Facilitating the fan-delighting collision of comic-book universes and intergalactic heroes, Wizard World organizes Comic Cons and pop-culture conventions across the continent. At each event, stars from the silver screen set down roots in booths across the convention floor, wielding markers for autographs and their photo-op-ready smiles. Past guests have run the gamut from William Shatner, Patrick Stewart, and the cast of AMC?s The Walking Dead. Away from the crowds, stars also participate in talks and Q&A panels as part of the event?s programming. Along with beloved actors, Wizard World?s conventions grant guests a chance to interact with writers and artists as well as partake in activities such as gaming tournaments and costume contests.
Sandy Raulston and Ted Birbilis have lived in the world of art and antiques together for almost three decades. They've sold pieces in old farmhouses and and participated in The Los Angeles Modernism Show. They're particularly skilled with antiques, classifying and valuing entire collections in one easy sweep, and they now preside over the LA Living: Modern to Classic Antiques Show.
At that show, a range of aesthetic movements are represented, from industrialism to folk art. The designers themselves are just as varied, ranging from pop artists to Native American craftsmen. Oil paintings, of colorful landscapes and sepia country churches, hang above a tangle of art in every medium imaginable. There are carved canes, colorful instruments, vases, and furniture, glossy wooden masks and vintage-looking lamps, all curated by Sandy and Ted.
As mid-October approaches, the first-annual Couscous Festival is preparing to flood the earth with delicious fares from North Africa and the Mediterranean, spotlighting the fluffy spheres of steamed wheat known as couscous. Skilled chefs, including Farid Zadi and Susan Park, will offer food talks and cooking demonstrations to teach attendees how to release their inner Berber and craft fine foreign fares. On Saturday, Feast from the Mideast author Faye Levy will divulge the secret behind cooking up tasty North African–Jewish cuisine. Sunday promises guests the opportunity to hear cookbook author and culinary commentator Clifford Wright speak about the history of couscous, which began with an exhilarating, primordial escape from a wild field of semolina wheat.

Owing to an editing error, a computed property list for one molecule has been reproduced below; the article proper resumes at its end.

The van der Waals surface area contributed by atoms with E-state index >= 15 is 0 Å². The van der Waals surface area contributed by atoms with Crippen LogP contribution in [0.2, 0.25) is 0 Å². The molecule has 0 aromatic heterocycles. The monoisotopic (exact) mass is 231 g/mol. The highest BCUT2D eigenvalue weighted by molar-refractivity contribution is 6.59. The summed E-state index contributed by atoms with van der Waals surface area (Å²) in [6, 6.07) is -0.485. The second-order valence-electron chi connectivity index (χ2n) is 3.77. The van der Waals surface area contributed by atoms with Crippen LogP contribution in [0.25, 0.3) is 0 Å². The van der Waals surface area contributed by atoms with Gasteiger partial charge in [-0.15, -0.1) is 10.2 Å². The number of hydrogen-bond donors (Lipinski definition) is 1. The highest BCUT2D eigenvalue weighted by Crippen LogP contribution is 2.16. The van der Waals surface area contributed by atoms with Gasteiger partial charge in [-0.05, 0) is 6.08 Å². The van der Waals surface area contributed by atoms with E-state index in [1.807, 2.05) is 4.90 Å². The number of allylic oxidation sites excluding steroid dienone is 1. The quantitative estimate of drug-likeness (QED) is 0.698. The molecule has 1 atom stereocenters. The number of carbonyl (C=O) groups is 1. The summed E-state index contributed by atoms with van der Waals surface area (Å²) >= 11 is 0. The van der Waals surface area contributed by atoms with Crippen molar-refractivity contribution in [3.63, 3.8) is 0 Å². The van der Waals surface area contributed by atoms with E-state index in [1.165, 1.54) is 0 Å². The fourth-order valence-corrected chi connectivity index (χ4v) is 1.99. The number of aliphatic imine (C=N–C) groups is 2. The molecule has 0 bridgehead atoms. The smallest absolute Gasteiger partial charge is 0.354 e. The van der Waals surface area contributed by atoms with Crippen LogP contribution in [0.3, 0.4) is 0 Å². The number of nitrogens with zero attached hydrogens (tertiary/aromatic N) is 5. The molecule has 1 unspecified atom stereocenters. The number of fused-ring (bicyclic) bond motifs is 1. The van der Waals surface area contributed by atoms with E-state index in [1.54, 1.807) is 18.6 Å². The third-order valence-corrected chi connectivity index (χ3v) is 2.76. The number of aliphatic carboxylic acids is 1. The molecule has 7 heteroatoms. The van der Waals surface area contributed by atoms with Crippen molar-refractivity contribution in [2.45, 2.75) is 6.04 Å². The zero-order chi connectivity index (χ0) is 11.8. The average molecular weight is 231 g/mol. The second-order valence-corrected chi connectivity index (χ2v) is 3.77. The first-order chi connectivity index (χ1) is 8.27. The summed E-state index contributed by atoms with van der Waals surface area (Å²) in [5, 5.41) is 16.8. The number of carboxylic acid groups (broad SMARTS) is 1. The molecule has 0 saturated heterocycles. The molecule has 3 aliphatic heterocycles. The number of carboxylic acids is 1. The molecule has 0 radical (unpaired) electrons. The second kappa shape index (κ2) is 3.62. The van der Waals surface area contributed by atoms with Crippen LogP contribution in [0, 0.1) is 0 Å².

The Tea Lovers Festival returns for its celebration of all things steeped on May 5 at the Armory Center for the Arts in Old Town Pasadena. At the event, the Tea Lovers marketplace showcases unique products from exhibitors such as Art of Tea, Numi, and Bird Pick Tea & Herb. As visitors stop by merchant booths, Darjeeling, Earl Grey, and green teas steep, filling the air with their subtle flavors while festivalgoers seek out new favorite brews. On the interactive side, tea studies target both novices and connoisseurs, and tea labs teach brewers the finer scientific points of brewing, such as how tea ware affects taste. A popular series from the 2011 festival called Everything You Wanted to Know About Tea, But Were Afraid to Ask also returns with new topics, covering teas from across the globe and how to read messages in tea leaves, such as “This water was too hot.”
At Seattle Chocolate Salon, chocoholics eagerly bounce from tables loaded up with gourmet chocolate bars and truffles to ones holding cocoa drinks and chocolate fountains. They're fueled by caffeine and the rush of endorphins that comes from tasting so many chocolates, watching chocolate-crafting demonstrations, and listening to talks given by chefs and confection experts.
Of course, chocolate isn't nearly as fun on its own as it is paired with wine, so the event also includes wine tastings. Those who haven't rubbed chocolate all over their wrists at this point can swing by the Artisan Fragrance Salon to spritz niche fragrances. Entry to the fragrance salon is included with admission to the chocolate salon.
Greek music reverberates into the open air as the rich smell of roasting lamb entices crowds walking into the annual Pasadena GreekFest in Santa Anita Park. Lined with stalls selling Greek wares and traditional Greek food, the fest celebrates Greek culture with three days of socializing, dancing, and lightening-bolt throwing. When not munching on honey-soaked bites of fried loukoumathes or shish kebabs, families can look at the goods for sale or scale the inflatable equipment in the kids’ fun zone.